Tag Archives: multinational corporations

The Future Direction of Democratic Debate

15 Sep

Throughout the referendum campaign – and over the past few weeks in particular – the focus of almost every major news outlet in Britain has been on the activity of international financial markets and statements issued by senior figures in multinational corporations.

As the story goes, short term fluctuations in the share prices of international companies such as RBS and Lloyds should be factored in to the decision making process of each and every person with a vote this Thursday. Furthermore, statements made by senior figures in organisations that have premises and staff in Scotland should not only be considered as part of an overall weighing in the balance of the great many issues involved, they should form the very basis of the discussion as a whole.

The great problem with all of this, as I see it anyway, is where this now leaves the state of democratic debate moving forward.

If the public now wishes to conduct the democratic process under these conditions, as large sections of the Better Together campaign seem to do, then we must be prepared to face up to the logical and probable consequences that will flow from such a decision.

For starters, if share price volatility and the statements of unelected CEOs of multinational corporations are now to be factored in to the decision making process of each and every citizen in a democratic society, why bother having political debate at all?

Why not instead simply allow Labour, the Conservatives and the Lib Dems to put out their manifestos and see which one pleases big business most? We could simply post the 3 manifestos to the boards of FTSE 100 companies and ask them to endorse 1 of the 3. We would then inform the public that big business is in favour of the Labour manifesto for the next 5 years and that a vote for Conservative or Lib Dems would make them seriously consider leaving the country or increasing their prices.

Is that really the kind of democratic society that anyone wants?

I am fully aware that this kind of talk is open to accusations of gross exaggeration here. But before simply dismissing it, let’s just look at the situation on the ground.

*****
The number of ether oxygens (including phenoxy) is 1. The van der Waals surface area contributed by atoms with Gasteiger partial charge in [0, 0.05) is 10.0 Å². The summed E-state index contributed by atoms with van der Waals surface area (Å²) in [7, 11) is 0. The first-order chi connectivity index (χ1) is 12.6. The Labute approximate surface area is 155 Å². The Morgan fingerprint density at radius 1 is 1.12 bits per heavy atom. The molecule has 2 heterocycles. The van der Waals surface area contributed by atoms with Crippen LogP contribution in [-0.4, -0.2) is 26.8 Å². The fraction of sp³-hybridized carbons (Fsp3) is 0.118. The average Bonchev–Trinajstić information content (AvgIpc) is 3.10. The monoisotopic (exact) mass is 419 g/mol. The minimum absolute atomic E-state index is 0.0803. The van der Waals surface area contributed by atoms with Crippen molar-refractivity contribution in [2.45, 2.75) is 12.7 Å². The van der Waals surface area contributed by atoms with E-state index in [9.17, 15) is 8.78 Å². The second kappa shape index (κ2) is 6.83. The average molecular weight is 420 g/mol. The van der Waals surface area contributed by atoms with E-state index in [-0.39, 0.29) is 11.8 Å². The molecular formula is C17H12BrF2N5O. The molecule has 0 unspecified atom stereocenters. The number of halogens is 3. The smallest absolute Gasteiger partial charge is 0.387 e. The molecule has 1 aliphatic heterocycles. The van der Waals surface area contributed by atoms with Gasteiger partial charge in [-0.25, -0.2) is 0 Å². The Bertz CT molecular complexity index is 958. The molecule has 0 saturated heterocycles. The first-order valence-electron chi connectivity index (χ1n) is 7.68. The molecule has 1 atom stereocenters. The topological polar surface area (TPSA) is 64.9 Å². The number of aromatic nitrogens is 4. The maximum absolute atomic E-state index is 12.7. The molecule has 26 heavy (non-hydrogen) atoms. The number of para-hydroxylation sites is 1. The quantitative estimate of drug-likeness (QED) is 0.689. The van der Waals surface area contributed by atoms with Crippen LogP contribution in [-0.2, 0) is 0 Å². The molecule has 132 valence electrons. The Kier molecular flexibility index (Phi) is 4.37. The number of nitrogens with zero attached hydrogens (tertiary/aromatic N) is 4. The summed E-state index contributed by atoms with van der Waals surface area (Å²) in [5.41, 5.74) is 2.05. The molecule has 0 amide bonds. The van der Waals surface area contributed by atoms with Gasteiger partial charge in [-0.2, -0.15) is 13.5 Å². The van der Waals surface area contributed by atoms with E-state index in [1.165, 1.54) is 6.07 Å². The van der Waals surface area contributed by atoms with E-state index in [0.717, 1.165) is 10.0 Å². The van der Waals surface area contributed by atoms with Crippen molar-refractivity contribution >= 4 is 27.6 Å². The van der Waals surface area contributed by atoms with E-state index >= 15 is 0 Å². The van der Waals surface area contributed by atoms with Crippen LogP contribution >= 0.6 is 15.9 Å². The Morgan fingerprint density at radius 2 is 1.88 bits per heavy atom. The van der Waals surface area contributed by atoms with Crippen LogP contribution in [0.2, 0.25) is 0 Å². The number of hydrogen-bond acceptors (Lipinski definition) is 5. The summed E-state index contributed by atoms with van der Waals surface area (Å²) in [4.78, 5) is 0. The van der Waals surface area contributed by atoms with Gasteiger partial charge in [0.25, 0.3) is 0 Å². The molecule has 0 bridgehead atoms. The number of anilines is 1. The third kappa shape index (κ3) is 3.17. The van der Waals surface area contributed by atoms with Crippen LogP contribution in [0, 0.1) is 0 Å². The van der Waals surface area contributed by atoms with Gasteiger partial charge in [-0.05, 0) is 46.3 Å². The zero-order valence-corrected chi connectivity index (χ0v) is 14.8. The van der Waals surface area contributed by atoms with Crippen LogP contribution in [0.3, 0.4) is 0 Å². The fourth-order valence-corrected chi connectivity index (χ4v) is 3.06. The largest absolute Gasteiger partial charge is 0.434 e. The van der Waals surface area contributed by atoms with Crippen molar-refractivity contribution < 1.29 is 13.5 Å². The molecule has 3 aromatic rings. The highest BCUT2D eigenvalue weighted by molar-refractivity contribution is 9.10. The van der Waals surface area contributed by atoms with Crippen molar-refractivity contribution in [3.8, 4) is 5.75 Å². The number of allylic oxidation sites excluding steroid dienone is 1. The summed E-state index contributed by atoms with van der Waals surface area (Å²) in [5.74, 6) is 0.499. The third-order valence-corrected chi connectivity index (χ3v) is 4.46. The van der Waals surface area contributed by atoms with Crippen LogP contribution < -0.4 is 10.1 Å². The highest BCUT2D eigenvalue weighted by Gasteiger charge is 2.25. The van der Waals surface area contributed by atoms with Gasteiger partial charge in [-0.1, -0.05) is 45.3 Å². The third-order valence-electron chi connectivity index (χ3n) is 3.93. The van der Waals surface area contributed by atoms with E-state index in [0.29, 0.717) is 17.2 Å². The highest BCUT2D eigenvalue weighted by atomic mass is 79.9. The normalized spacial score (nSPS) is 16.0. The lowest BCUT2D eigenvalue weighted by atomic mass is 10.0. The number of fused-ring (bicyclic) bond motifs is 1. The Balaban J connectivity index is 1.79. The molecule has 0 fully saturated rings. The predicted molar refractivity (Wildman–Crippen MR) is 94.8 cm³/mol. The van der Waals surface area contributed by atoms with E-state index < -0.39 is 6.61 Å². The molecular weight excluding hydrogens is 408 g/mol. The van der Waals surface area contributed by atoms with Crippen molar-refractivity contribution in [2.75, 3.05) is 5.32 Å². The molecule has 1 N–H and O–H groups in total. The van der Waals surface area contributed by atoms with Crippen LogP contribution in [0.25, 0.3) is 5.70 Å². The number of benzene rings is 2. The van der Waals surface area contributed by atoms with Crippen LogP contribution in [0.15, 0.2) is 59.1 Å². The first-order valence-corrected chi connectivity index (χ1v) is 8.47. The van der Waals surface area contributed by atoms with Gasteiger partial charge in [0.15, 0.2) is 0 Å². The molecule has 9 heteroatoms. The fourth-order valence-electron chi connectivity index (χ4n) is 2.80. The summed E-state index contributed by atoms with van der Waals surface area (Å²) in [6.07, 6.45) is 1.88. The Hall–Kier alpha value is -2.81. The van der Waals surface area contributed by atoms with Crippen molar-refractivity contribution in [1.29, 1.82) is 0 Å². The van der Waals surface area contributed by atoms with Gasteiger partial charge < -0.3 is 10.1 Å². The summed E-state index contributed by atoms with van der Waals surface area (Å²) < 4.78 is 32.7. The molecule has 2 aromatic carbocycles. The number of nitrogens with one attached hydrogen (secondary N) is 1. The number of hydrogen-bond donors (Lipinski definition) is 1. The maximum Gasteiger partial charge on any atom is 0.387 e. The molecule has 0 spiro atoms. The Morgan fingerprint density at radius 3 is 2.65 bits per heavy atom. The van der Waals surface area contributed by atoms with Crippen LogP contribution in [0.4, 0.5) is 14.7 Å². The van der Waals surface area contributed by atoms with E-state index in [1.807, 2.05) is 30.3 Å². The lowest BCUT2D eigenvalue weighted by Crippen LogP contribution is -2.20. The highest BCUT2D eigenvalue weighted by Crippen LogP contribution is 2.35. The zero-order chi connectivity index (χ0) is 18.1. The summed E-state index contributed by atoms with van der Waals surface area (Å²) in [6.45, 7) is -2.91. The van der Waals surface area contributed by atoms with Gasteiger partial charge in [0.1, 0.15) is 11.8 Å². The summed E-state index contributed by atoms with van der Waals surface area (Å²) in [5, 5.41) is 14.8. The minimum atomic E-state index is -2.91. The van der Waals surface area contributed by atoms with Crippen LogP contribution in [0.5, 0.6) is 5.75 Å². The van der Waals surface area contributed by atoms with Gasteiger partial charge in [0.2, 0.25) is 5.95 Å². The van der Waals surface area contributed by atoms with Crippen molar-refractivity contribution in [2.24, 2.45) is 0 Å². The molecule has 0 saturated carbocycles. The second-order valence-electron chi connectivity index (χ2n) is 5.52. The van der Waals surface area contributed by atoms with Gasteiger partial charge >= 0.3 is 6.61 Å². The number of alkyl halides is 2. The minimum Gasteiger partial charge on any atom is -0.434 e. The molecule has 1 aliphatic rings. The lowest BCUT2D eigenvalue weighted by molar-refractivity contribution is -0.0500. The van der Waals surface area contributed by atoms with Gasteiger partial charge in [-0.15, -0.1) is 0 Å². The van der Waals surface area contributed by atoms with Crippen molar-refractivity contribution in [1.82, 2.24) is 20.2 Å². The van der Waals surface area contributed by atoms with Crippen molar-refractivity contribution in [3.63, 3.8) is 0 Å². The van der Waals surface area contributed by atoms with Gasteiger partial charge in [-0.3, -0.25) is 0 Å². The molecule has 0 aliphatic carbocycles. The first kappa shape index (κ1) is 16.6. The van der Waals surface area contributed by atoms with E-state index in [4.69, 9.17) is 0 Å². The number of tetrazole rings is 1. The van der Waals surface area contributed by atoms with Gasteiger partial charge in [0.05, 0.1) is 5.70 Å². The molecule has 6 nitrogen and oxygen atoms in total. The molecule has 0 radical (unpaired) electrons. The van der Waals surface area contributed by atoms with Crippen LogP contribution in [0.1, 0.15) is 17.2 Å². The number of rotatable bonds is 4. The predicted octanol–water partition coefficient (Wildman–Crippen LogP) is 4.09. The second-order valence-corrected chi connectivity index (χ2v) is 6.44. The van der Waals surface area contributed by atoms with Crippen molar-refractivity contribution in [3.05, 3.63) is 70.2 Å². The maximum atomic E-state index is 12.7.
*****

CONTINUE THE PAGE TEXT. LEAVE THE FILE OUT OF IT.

Last week shares in some large Scottish based corporations suffered a small drop in price after one poll showed that the Yes campaign was in the lead. Absolute pandemonium broke out on every major news channel on TV as dire warnings were issued to the Scottish people about the extreme damage that could be done to the economy if there was a Yes vote. 24 hour rolling news coverage relentlessly pursued the story that this small drop in prices was a sign that a much bigger financial meltdown would hit Scotland if the electorate were to inconceivably vote the “wrong way” in a democratic referendum.

The share prices returned to normal on Tuesday.

But by that time the major UK newspapers had gone to print with front page headlines that gave off the impression that the entire Scottish economy was on the precipice of a 2007 style meltdown, all because of 1 opinion poll taken from a sample of around 1000 people amongst an electorate of over 4 million registered voters.

The message from across the media has therefore been clear: unelected CEOs in some businesses are concerned about independence and share prices have fluctuated on international markets (which, by the way, I had always thought they were meant to do), therefore the people of Scotland should vote No.

You will notice here that this message has absolutely nothing to do with democracy. There exists no link between this line of argument and the idea of government of the people, by the people, for the people. The question of whether or not the people of Scotland should take full control over the governance of their country for generations to come has been entirely eradicated and replaced by considerations of how some economic entities may or may not act in the short to medium term.

But it’s not just within the context of the Scottish Independence referendum that the democratic will of the people could be treated as something of a secondary consideration to corporate interests.

Britain is likely to hold a referendum on whether or not it should stay in the European Union at some point in the next few years and it is with this in mind that I draw your attention to what is surely the most glaring inconsistency in both political rhetoric and editorial policy in modern times.

For years now, the front pages of several right wing UK newspapers have focused on what they perceive to be the EU’s implicit – and sometimes even explicit – crusade to destroy nation state democracy and replace it with a European federal super state.

It’s nonsense of course but the line taken on this by the vehemently eurosceptic British press has been that the British people deserve a say on whether or not they want their country to be a part of this organisation anymore.